Cooking with Kasma, Class Three

by foodhoe on November 16, 2008

Previous post covering the first two classes.  Our third class was ambitious with five dishes, although we ended up doing six as we made two versions of the garlic-peppered dishes, shrimp and pork.

Here is the menu for that session:

  • Hot and Sour Calamari Salad (Yam Bplah Meuk)
  • Garlic-Peppered Shrimp (Gkoong Tawd Gkratiem Priktai)
  • Stir-Fried Long Beans with Roasted Chilli Sauce and Thai Basil (Tua Yao Pad Prik Pow)
  • Coconut-Flavored White Sticky Rice with Mangoes (Kao Niow Mamuang)
  • Black Sweet Rice Pudding (Kao Niow Dtam)

This class required another big pile of garlic, at least 7 whole heads were chopped coarsely.  Kasma said coarse is better so the garlic doesn’t burn.  I was over at the mucky seafood cleaning station but heard people exclaiming about the amount of garlic they were chopping.

Here are the shrimp frying in the wok.  We cooked and ate them whole, Kasma reminded us that the shells are a really good source of calcium!  This cooked very quickly and filled the room with an incredible aroma.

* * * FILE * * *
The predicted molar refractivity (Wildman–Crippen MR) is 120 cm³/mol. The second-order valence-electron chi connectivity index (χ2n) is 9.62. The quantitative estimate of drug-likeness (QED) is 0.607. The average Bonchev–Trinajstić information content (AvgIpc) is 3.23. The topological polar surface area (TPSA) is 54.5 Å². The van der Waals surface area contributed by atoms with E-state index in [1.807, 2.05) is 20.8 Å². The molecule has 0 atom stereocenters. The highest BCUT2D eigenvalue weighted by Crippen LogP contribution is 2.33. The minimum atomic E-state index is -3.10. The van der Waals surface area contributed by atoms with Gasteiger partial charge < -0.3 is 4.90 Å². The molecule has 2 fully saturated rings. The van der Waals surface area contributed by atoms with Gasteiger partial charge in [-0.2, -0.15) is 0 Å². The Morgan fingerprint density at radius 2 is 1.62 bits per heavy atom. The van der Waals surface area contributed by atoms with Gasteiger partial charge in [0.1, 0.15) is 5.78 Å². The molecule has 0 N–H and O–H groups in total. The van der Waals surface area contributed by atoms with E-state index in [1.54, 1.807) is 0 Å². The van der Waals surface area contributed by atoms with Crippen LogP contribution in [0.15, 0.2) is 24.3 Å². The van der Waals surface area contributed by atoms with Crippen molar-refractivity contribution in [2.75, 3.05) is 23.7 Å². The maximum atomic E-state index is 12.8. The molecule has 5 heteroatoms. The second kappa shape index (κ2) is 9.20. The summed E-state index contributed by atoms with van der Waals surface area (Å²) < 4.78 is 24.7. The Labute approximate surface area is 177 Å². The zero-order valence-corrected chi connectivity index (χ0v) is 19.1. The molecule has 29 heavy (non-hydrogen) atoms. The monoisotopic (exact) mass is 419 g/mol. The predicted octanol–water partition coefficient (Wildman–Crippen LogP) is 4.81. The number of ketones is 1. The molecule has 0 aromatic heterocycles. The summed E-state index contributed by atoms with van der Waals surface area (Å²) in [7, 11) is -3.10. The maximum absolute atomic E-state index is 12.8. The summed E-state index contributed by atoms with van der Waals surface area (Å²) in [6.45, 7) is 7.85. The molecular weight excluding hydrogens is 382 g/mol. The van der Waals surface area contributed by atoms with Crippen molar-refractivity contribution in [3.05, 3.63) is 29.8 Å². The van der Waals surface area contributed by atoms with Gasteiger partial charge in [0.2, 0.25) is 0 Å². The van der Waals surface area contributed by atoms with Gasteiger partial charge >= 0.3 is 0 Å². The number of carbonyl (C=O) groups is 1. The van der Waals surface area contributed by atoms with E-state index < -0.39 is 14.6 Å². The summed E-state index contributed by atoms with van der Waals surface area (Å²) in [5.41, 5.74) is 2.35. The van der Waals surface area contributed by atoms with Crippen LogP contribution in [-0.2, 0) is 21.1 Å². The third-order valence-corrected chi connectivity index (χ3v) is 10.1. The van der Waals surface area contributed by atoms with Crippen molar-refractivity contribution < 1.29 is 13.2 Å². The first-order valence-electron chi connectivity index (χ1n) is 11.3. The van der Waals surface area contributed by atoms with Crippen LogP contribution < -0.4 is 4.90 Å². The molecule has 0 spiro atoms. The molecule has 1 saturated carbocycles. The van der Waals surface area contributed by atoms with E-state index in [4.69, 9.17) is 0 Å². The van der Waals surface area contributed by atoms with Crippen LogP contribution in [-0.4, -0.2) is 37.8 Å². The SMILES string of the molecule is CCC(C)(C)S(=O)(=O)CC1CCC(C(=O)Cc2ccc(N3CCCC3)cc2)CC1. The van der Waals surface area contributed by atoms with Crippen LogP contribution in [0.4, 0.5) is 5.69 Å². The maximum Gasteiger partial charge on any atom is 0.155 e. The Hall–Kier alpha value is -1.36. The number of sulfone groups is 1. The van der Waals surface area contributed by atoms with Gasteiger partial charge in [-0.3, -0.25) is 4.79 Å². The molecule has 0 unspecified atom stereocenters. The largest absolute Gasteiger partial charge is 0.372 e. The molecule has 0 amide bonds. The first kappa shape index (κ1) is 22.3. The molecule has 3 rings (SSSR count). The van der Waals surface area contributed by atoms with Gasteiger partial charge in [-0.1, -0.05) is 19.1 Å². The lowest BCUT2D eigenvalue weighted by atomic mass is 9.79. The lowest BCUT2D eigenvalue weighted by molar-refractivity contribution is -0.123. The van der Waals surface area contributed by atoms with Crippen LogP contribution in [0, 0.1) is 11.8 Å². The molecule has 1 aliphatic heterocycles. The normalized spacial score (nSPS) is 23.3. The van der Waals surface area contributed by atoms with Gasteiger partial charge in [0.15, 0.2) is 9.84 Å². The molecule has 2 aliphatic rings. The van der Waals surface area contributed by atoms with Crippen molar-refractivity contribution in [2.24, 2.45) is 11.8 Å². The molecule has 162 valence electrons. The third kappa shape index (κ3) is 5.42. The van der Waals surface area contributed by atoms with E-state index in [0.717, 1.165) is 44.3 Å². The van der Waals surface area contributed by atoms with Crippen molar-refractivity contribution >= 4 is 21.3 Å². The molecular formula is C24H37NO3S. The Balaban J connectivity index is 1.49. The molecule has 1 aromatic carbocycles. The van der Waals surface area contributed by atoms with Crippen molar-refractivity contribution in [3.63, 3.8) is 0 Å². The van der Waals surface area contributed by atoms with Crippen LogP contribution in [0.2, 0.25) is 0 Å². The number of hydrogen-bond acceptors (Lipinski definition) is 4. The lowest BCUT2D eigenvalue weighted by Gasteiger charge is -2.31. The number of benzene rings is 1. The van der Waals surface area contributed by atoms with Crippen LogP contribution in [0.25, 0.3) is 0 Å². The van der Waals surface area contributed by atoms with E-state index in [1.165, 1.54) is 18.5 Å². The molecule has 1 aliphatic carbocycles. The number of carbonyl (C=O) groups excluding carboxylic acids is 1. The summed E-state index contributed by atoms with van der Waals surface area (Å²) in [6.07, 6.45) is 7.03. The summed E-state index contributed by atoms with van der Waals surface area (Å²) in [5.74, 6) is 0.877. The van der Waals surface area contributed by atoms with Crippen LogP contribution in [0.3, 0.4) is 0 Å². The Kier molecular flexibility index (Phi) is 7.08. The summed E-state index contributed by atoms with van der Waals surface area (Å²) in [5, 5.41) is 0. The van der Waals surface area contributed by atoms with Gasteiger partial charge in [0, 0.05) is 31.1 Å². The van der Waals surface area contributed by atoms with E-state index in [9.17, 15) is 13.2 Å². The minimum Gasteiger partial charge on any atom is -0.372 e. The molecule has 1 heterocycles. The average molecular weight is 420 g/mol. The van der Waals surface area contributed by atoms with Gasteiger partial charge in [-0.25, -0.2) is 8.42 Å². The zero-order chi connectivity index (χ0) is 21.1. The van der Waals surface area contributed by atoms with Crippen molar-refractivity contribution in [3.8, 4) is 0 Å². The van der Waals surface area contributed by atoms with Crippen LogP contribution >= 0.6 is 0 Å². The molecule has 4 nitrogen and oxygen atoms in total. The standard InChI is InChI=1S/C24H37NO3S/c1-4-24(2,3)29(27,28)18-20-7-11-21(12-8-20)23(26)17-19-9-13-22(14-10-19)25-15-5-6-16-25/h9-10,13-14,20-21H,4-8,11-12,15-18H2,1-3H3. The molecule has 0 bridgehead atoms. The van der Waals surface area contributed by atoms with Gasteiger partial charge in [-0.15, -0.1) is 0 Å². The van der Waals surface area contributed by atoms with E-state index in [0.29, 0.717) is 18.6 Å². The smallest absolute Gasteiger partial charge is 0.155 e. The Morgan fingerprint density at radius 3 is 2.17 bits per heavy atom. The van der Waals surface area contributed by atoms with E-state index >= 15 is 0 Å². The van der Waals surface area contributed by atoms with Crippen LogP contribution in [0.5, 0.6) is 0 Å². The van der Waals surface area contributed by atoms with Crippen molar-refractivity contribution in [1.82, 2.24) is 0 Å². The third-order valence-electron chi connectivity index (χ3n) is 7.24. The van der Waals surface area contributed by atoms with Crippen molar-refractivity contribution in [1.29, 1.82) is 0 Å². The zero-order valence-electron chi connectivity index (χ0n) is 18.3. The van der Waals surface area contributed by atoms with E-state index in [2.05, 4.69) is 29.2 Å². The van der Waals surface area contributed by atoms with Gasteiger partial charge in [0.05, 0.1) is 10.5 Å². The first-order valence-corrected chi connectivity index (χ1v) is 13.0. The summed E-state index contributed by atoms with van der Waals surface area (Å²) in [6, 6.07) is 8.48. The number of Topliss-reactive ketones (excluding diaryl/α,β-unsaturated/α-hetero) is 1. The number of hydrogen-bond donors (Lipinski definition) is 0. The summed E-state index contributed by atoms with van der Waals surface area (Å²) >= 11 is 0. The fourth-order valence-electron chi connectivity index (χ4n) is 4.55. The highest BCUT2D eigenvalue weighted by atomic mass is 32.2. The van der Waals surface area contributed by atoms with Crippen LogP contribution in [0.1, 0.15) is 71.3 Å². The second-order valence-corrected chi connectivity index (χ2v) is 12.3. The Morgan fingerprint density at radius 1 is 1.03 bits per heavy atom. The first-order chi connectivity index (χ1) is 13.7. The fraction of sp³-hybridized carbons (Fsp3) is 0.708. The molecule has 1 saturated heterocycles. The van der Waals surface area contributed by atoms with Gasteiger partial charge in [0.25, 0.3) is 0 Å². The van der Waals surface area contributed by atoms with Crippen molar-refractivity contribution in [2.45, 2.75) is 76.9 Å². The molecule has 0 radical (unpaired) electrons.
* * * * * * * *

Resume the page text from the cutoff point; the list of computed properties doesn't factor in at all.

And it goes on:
Garlic-Peppered Shrimp (Gkoong Tawd Gkratiem Priktai). Served over lettuce with tomato slices.  We fell on this dish like starving wolverines, as we all know that fried food must be eaten right away.  Besides lots of garlic, this dish iincluded a fair amount of black pepper which was the source of heat in the dish.  This was not a few grinds with the pepper grinder, it was a big handful of peppercorns ground up in the spice mill.  Kasma likes her heat!

This is the Garlic Pepper Pork, which required a much longer cooking time.  She said to use a fatty cut like the shoulder, because it needs to be cooked at a high temperature for a long enough time to render out the fat and make it crispy.  Otherwise the meat can taste greasy.

It was crispy for sure, and chewy but not dry.  You can see each piece is coated with garlic and black pepper, we got to eat both dishes as they finished cooking.  I’m sure that we were all fire breathing dragons the next day.